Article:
Associated Press

The Associated Press is one of the largest and most trusted sources of independent newsgathering, supplying a steady stream of news to its members, international subscribers and commercial customers. AP is neither privately owned nor government-funded; instead, it's a not-for-profit news cooperative owned by its American newspaper and broadcast members.

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Oklahoma News
4:03 pm
Wed December 24, 2014

Capitol Dome's Stone Panels Showing Signs Of Cracking

A 5 million-pound dome placed atop the Oklahoma Capitol 12 years ago already is exhibiting cracking in its exterior cast stone panels, but building officials say there are no structural problems or evidence of weakness in the dome's supports.

According to an engineering report on the building's exterior, about 10 percent of the cast stone units on the dome's exterior show signs of cracking. Most of the cracks occur at the base of the dome.

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Politics and Government
12:29 pm
Wed December 24, 2014

New Bill Filings Would Reform State Legislature

Credit rutio / Flickr.com

Oklahoma lawmakers could bring home a smaller paycheck, work less and even see their numbers cut by a third under a few of the measures that have been filed ahead of the 2015 legislative session.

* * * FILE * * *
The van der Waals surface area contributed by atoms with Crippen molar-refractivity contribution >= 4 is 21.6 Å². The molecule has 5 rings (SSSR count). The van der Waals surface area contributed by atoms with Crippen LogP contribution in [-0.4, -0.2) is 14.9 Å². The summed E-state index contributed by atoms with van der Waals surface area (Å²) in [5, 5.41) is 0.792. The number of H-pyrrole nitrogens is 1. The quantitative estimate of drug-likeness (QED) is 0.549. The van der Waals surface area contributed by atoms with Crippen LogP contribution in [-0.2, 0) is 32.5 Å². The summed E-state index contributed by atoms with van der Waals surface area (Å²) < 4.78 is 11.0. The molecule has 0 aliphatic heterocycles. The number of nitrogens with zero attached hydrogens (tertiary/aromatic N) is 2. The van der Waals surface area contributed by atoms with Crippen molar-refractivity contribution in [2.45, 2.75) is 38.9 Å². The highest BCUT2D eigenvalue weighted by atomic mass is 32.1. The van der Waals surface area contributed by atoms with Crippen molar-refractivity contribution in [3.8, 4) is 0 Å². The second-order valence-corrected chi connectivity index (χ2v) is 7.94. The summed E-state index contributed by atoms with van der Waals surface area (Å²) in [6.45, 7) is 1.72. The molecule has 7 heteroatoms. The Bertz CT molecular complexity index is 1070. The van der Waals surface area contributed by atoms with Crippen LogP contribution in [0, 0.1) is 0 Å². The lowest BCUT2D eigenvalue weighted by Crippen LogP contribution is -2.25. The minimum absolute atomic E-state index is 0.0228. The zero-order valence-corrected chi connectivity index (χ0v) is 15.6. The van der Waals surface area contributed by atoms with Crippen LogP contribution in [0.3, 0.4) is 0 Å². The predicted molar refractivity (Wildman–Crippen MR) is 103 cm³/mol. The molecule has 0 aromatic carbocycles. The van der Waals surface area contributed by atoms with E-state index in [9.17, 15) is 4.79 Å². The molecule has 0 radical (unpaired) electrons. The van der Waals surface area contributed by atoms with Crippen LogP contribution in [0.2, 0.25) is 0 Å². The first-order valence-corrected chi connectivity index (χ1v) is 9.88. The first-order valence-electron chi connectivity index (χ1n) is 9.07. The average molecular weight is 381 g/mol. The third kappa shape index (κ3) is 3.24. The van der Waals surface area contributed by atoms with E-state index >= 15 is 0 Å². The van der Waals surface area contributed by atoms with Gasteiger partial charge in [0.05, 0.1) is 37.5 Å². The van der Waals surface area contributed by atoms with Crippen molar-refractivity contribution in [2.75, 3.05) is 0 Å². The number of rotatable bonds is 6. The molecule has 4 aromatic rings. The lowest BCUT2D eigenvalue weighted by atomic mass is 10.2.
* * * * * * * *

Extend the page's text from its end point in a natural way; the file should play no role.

Nearly 70 measures have been filed so far in the Senate, with another handful in the House, but already legislators are coming up with some quirky and unusual ideas.

Republican Sen. Patrick Anderson of Enid has introduced a measure that would allow the people of Oklahoma decide whether to abolish the Senate altogether and change the Legislature to a single, 101-member body.

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Population Statistics
9:01 am
Wed December 24, 2014

Oklahoma Population Up Slightly

U.S. Census Bureau
Credit takomabibelot

A report from the U.S. Census Bureau says Oklahoma's population has grown slightly, but is trailing the national rate.

Oklahoma added nearly 25,000 residents between 2013 and the middle of 2014. The growth rate of 0.6 percent is behind the national rate of 0.7 percent and well behind that in Texas, where growth was 1.7 percent.

The Tulsa World reported Wednesday that Oklahoma grew at a faster pace than neighboring Arkansas, Kansas and Missouri, which grew at a rate of 0.3 percent.

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Business and Economy